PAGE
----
Cybercriminals are stepping up the production of threats that affect social networking sites, online stores, and even banks—and they won’t just stop at creating apps that could easily be mistaken for legitimate ones.

Why – money is the driving force

Mobile devices have impressively centralized one’s online activities. But at the same time, it has opened doors to vulnerabilities exploited by cybercriminals driven by one agenda: money.

Kenya Cybercrime firm Serianu estimates that Kenya lost more than KES 17 billion to hackers in 2016. Not only did the number grow, the sophistication and capabilities associated with these threats grew as well. Cybercriminals are always on the lookout to steal information stored in smart phones and tablets that can be used for profit.

How

apps.jpg

They’re called free apps for a reason

It is so easy to get lost in the number of free apps you can download these days. One click and you can enjoy the game everyone is talking about or that app that filters your photos to the stone age. But remember that there’s always a trade-off. If they don’t charge you for using their app, chances are they could be earning by reselling your personal information. How about that!

Device loss or theft

No matter how careful you are with what you store in your mobile device, once it gets lost or stolen, you have little to no control over what happens with the sensitive files or data you have in them.

End-User License Agreements (EULAs)

EULA.png

You know that little checkbox you click that says you’ve read the terms of the agreement? That’s what the online service developers use to look out for themselves, they’re called EULA’s. You see it on the terms they ask you to agree with that they can change at any time, with or without notice. Before saying yes to these EULAs, you should read up and familiarize yourself with what’s stipulated. You may end up allowing them to sell your photos, track your online activities or hand over information to authorities without your knowledge.

Bring Your Own Device (BYOD)

Employers are now turning the tide with regards to personal devices for work related activities. Companies are now investing in their own devices and top of the range anti-virus software to curb the menace associated with BYOD. But if your organization allows you to BYOD, be wary since even a company’s IT policy could mean giving your IT department access to your personal files and information.

Anyone could fall victim to cybercriminals trying to breach your privacy. But there are still stops you can pull to prevent this.

General Checklist:

  • Configure your device’ privacy and browser settings to control the amount of information it shares.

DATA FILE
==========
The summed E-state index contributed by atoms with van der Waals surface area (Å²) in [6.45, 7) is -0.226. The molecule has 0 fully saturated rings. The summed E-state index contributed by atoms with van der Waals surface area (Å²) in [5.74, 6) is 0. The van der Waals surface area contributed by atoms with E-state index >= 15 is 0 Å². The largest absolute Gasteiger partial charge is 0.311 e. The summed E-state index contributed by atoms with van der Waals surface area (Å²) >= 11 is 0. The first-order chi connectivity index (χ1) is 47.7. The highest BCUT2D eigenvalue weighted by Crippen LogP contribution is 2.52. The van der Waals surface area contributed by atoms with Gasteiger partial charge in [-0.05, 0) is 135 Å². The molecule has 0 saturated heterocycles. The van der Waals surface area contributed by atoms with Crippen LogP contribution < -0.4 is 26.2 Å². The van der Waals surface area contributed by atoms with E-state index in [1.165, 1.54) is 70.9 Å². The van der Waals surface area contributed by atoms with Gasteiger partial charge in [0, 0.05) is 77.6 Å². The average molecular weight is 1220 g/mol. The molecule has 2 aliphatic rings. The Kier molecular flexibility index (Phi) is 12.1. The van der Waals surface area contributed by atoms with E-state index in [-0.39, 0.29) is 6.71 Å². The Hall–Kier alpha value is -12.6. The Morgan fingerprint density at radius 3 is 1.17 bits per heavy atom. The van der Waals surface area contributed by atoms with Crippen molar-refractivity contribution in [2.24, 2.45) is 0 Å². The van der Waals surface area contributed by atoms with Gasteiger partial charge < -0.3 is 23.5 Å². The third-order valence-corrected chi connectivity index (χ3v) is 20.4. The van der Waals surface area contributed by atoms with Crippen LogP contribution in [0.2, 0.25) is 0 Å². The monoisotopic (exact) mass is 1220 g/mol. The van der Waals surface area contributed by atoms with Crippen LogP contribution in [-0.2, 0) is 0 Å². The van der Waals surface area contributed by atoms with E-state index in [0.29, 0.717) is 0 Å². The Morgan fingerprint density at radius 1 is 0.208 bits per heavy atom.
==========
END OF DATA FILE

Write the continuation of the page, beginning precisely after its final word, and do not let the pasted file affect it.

• Activate screen locks and passwords to minimize chances of hacking and change passwords every three months for security.
  • Refrain from storing compromising files (photos and videos) you’re not comfortable with on your device
  • Clear your mobile browser cache regularly to avoid data leakage and information-stealing malware. Constantly monitor your app and account settings to make sure sharing and connectivity are secure. For the less tech savvy, I would recommend theClean Master App. A few clicks and you’re safe.

Get rid of apps you don’t use

  • Download only from trusted sources like the developer’s website or from Google Play. Remove apps not in use.
  • Always check the app’s permissions to ensure that it doesn’t perform functions outside of its intended use.
  • Use your mobile browsers’ private browsing settings, especially for sensitive transactions like online banking.

Device Loss or Theft Readiness

  • Take note of your account credentials or make use of a convenient password manager when the need to reset them arises.
  • Backup files with irreplaceable information in the cloud.
  • Prepare to contact the authorities, your service provider, and concerned organization to avoid the malicious use of your identity and to block bill charges.
  • Sign up for a reliable remote service that allows you to find, lock or wipe your device when you need to.

Check your BYOD Agreements

  • Are you required to produce personal devices for forensic analysis?
  • Does this apply to devices shared with other family members?
  • Who can access personal information stored in your device?
  • Can your company track your location? Is this a requirement? Do they have notifications if the need for this arises? Under what circumstances?
  • Are your personal online activities monitored? Are these systems active outside regular work hours?
  • Is this information retained when you leave the company?

How ‘mystery shopping’ can help ICT regulators: 5 lessons from Zambia

Mobile money ‘Mystery shopping’ as a regulatory measure.

The legals on phone tapping and personal data

Last Friday media reports suggested that the Communications Authority of Kenya(“the CA”) intended to roll out an application called the Device Management System (DMS) capable of tapping into a mobile phone carrier’s network enabling the CA to access personal information from people using that carrier’s network. The CA clarified that it intends to curb the proliferation of counterfeit devices by identifying and isolating those devices and denying them access to services and not collecting a subscriber’s personal information. Despite this, questions as to data protection for the rest of the users of the network have arisen.

Current position

It is well known that phone tapping, surveillance and interception of communications violates the right to privacy (see Kennedy vs Ireland (1987) I.R 587 and Coalition for Reforms and Democracy (CORD) v Attorney General Petition No.630 of 2014.)

There are two bases to challenge this phone tapping.  Firstly, the Constitution provides that every person has the right to privacy – which includes the right not to have information relating to their family or private affairs unnecessarily required or revealed.